And there are some people in the documentary who have some very strong opinions about the political system and the role it's played in Omar's case. There's a scene early on in the film where [Omar's lawyer] Dennis Edney tells a group of reporters that Harper is a bigot. Later, a CSIS official says that Harper probably hasn't read the Khadr file and Omar's just been wrapped up in a political agenda. Was there any sort of political message that you wanted to send with this film?
Reed: It's not so much a political message, I think it's a human message. What we focused on, or what we discovered, is that the amount of people who were very intimately involved in Omar's case, in Guantanamo Bay, in the War on Terror, many of them were transformed or their opinions changed, largely because of Omar. In the sense that they could have strong opinions and principles about what they were doing when they were interrogating people, when they were basically doing these Kangaroo Courts in Guantanamo Bay, but then on top of it all, when you're dealing with the fact, you're looking across at somebody and he's 15 years old, and he speaks English and he reads similar magazines to you and you start to think, This is weird. There's something not right about this. It's just one of those gut-level checks about I've got to look in the mirror and maybe reevaluate what I'm doing. So to me it's less a political thing. People who work with CSIS, people across the board, because of him as a kind of symbol, really did change their minds about things.

Shephard: I think the only thing to add that is that you've heard over the years people who have talked in the political arena about him and what the comments were in that arena were so different from the people that actually know him and work with him. From the bureaucrats, from the former head of the counter-terrorism intelligence unit. There's always been that disconnect. So in that sense, I think that does come out. It wasn't our intention to bring that out in the film, but it does come out that he was a political pawn in a much greater drama.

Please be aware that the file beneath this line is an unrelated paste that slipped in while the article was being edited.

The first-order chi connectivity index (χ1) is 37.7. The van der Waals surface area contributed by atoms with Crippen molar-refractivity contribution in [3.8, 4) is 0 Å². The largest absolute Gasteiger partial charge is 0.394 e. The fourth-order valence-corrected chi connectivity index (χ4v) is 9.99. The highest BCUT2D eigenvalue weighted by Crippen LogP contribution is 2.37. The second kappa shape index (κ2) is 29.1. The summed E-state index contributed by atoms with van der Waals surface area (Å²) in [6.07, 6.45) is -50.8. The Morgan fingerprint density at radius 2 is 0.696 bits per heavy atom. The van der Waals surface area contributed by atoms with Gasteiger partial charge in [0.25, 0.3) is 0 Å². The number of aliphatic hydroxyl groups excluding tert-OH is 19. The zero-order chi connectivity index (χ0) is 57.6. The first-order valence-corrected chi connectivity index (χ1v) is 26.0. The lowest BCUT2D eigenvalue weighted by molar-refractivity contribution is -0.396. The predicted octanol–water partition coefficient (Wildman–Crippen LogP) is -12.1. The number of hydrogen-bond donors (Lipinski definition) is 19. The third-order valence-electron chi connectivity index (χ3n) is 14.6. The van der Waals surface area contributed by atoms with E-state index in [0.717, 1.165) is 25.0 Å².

People have been following Omar's case in the news for more than a decade. Why do you think they should see the documentary?
Reed: I think people should see it largely because it's a great story and it forces you to ask basic questions about how you see the world. And whether you want to come at something from a position of simple judgement, or whether you want to open your mind and have your mind challenged, and possibly changed through the course of 90 minutes. In the same way that many of our characters in the film had their own lives changed when they experienced Omar, when they met him. I know a lot of family members who would've been very gung-ho, pro-War on Terror, and hearing Omar might change their minds about things. Probably not. Hearing somebody like the US military interrogator who is like the biggest true believer and tortured some guys and thought he was doing things to get revenge, and seeing that guy change throughout the course of the film and say, "I look at life in a different way now," that would convince them to reconsider things.

Shephard: I think that's why his story has always been so interesting. His own story, of course, is compelling and incredibly surreal. But he represents so much more. He represents how the world really changed after 9/11 in incredible ways. Every little part of his story has a piece of that. So, I think, while of course it's a documentary about Omar Khadr and his saga, it really is about the last 10 years.

Omar's Guantanamo conviction is currently being appealed in the US. So the film ends and you naturally want some kind of conclusion, but there isn't really one yet. What do you think is next for Omar?
Shephard: From what I understand he's now off to university. Still trying his best to fly below the radar and stay out of the attention.

Reed: I think one of the most touching things, for me, at the end of the film is just his admission, "What am I going to do next?" It's not the usual question that people who are in their mid-20s ask about what kind of job am I going to get? Or where I'm going to go? Am I going to hang out with my friends? It's the larger question about what am I going to do next when I can actually finally relax and crawl under my bed and cry? And deal with what has actually happened to me? Not perform for the camera, not be a symbol, just be myself. And that's probably going to be a pretty difficult, messy place to be for a while.